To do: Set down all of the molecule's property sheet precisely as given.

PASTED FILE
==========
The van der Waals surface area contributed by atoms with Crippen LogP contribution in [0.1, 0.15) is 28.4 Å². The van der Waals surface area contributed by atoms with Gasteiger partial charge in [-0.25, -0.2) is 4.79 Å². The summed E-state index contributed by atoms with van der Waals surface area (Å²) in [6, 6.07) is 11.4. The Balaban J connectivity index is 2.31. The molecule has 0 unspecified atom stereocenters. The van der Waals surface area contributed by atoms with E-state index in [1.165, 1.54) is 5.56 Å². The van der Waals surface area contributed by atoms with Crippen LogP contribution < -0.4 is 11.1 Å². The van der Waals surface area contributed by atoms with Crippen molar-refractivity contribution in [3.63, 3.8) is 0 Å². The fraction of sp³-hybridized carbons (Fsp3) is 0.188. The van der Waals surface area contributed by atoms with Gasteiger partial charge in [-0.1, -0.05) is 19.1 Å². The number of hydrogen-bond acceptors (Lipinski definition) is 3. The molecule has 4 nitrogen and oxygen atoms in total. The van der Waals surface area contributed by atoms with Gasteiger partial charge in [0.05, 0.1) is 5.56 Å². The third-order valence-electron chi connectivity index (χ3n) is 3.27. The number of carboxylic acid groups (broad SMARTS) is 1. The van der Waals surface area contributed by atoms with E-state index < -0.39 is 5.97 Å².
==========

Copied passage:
The van der Waals surface area contributed by atoms with Crippen LogP contribution in [0.1, 0.15) is 28.4 Å². The van der Waals surface area contributed by atoms with Gasteiger partial charge in [-0.25, -0.2) is 4.79 Å². The summed E-state index contributed by atoms with van der Waals surface area (Å²) in [6, 6.07) is 11.4. The Balaban J connectivity index is 2.31. The molecule has 0 unspecified atom stereocenters. The van der Waals surface area contributed by atoms with E-state index in [1.165, 1.54) is 5.56 Å². The van der Waals surface area contributed by atoms with Crippen LogP contribution < -0.4 is 11.1 Å². The van der Waals surface area contributed by atoms with Crippen molar-refractivity contribution in [3.63, 3.8) is 0 Å². The fraction of sp³-hybridized carbons (Fsp3) is 0.188. The van der Waals surface area contributed by atoms with Gasteiger partial charge in [-0.1, -0.05) is 19.1 Å². The number of hydrogen-bond acceptors (Lipinski definition) is 3. The molecule has 4 nitrogen and oxygen atoms in total. The van der Waals surface area contributed by atoms with Gasteiger partial charge in [0.05, 0.1) is 5.56 Å². The third-order valence-electron chi connectivity index (χ3n) is 3.27. The number of carboxylic acid groups (broad SMARTS) is 1. The van der Waals surface area contributed by atoms with E-state index < -0.39 is 5.97 Å².